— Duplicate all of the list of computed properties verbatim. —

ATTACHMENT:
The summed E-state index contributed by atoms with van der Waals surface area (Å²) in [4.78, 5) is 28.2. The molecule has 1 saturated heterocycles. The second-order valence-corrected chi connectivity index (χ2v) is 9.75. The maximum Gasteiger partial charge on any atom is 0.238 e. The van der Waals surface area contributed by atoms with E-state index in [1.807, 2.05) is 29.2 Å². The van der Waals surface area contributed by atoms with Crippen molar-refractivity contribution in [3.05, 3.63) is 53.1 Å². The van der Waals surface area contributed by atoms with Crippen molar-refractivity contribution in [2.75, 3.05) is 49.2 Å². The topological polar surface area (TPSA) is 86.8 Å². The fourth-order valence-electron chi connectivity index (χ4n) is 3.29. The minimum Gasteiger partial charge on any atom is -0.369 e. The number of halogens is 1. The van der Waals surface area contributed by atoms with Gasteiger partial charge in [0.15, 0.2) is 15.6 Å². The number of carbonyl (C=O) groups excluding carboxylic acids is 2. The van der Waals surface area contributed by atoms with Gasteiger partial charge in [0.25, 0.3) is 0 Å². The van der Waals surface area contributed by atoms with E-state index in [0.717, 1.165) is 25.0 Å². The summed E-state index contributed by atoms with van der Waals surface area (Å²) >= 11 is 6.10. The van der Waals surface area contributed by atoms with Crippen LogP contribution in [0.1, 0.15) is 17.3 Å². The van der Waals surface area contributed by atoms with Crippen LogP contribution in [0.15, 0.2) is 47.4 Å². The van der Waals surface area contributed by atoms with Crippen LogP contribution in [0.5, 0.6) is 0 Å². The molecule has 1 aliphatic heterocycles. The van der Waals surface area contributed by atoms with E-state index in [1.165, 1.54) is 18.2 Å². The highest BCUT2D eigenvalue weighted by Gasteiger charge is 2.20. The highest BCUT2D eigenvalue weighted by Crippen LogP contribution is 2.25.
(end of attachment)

The summed E-state index contributed by atoms with van der Waals surface area (Å²) in [4.78, 5) is 28.2. The molecule has 1 saturated heterocycles. The second-order valence-corrected chi connectivity index (χ2v) is 9.75. The maximum Gasteiger partial charge on any atom is 0.238 e. The van der Waals surface area contributed by atoms with E-state index in [1.807, 2.05) is 29.2 Å². The van der Waals surface area contributed by atoms with Crippen molar-refractivity contribution in [3.05, 3.63) is 53.1 Å². The van der Waals surface area contributed by atoms with Crippen molar-refractivity contribution in [2.75, 3.05) is 49.2 Å². The topological polar surface area (TPSA) is 86.8 Å². The fourth-order valence-electron chi connectivity index (χ4n) is 3.29. The minimum Gasteiger partial charge on any atom is -0.369 e. The number of halogens is 1. The van der Waals surface area contributed by atoms with Gasteiger partial charge in [0.15, 0.2) is 15.6 Å². The number of carbonyl (C=O) groups excluding carboxylic acids is 2. The van der Waals surface area contributed by atoms with Gasteiger partial charge in [0.25, 0.3) is 0 Å². The van der Waals surface area contributed by atoms with E-state index in [0.717, 1.165) is 25.0 Å². The summed E-state index contributed by atoms with van der Waals surface area (Å²) >= 11 is 6.10. The van der Waals surface area contributed by atoms with Crippen LogP contribution in [0.1, 0.15) is 17.3 Å². The van der Waals surface area contributed by atoms with Crippen LogP contribution in [0.15, 0.2) is 47.4 Å². The van der Waals surface area contributed by atoms with Crippen LogP contribution in [0.5, 0.6) is 0 Å². The molecule has 1 aliphatic heterocycles. The van der Waals surface area contributed by atoms with E-state index in [1.165, 1.54) is 18.2 Å². The highest BCUT2D eigenvalue weighted by Gasteiger charge is 2.20. The highest BCUT2D eigenvalue weighted by Crippen LogP contribution is 2.25.